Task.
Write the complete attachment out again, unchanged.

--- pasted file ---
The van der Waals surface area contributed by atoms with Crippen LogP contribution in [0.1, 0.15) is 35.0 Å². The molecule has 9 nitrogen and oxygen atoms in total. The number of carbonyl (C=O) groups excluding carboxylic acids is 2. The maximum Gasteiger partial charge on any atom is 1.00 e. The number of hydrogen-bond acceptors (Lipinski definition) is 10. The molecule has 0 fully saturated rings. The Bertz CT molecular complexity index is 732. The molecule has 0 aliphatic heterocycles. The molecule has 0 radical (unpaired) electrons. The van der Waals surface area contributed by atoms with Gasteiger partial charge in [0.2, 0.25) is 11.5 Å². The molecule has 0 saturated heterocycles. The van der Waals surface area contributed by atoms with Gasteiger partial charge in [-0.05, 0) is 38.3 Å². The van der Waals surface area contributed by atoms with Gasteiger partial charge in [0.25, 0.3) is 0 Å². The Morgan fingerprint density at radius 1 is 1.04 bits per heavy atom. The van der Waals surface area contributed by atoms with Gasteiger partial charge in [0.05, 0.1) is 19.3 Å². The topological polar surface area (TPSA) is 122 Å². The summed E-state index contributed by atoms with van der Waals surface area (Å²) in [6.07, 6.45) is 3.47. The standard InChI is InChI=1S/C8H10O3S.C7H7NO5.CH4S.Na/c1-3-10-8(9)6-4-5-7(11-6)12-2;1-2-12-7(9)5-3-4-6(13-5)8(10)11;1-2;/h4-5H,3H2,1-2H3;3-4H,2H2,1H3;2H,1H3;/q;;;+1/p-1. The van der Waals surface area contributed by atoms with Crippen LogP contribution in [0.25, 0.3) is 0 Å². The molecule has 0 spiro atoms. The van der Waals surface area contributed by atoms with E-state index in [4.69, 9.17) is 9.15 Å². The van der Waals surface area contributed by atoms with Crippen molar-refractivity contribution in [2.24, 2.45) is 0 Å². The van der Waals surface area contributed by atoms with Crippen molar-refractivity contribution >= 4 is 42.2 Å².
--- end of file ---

The van der Waals surface area contributed by atoms with Crippen LogP contribution in [0.1, 0.15) is 35.0 Å². The molecule has 9 nitrogen and oxygen atoms in total. The number of carbonyl (C=O) groups excluding carboxylic acids is 2. The maximum Gasteiger partial charge on any atom is 1.00 e. The number of hydrogen-bond acceptors (Lipinski definition) is 10. The molecule has 0 fully saturated rings. The Bertz CT molecular complexity index is 732. The molecule has 0 aliphatic heterocycles. The molecule has 0 radical (unpaired) electrons. The van der Waals surface area contributed by atoms with Gasteiger partial charge in [0.2, 0.25) is 11.5 Å². The molecule has 0 saturated heterocycles. The van der Waals surface area contributed by atoms with Gasteiger partial charge in [-0.05, 0) is 38.3 Å². The van der Waals surface area contributed by atoms with Gasteiger partial charge in [0.25, 0.3) is 0 Å². The Morgan fingerprint density at radius 1 is 1.04 bits per heavy atom. The van der Waals surface area contributed by atoms with Gasteiger partial charge in [0.05, 0.1) is 19.3 Å². The topological polar surface area (TPSA) is 122 Å². The summed E-state index contributed by atoms with van der Waals surface area (Å²) in [6.07, 6.45) is 3.47. The standard InChI is InChI=1S/C8H10O3S.C7H7NO5.CH4S.Na/c1-3-10-8(9)6-4-5-7(11-6)12-2;1-2-12-7(9)5-3-4-6(13-5)8(10)11;1-2;/h4-5H,3H2,1-2H3;3-4H,2H2,1H3;2H,1H3;/q;;;+1/p-1. The van der Waals surface area contributed by atoms with Crippen LogP contribution in [0.25, 0.3) is 0 Å². The molecule has 0 spiro atoms. The van der Waals surface area contributed by atoms with E-state index in [4.69, 9.17) is 9.15 Å². The van der Waals surface area contributed by atoms with Crippen molar-refractivity contribution in [2.24, 2.45) is 0 Å². The van der Waals surface area contributed by atoms with Crippen molar-refractivity contribution >= 4 is 42.2 Å².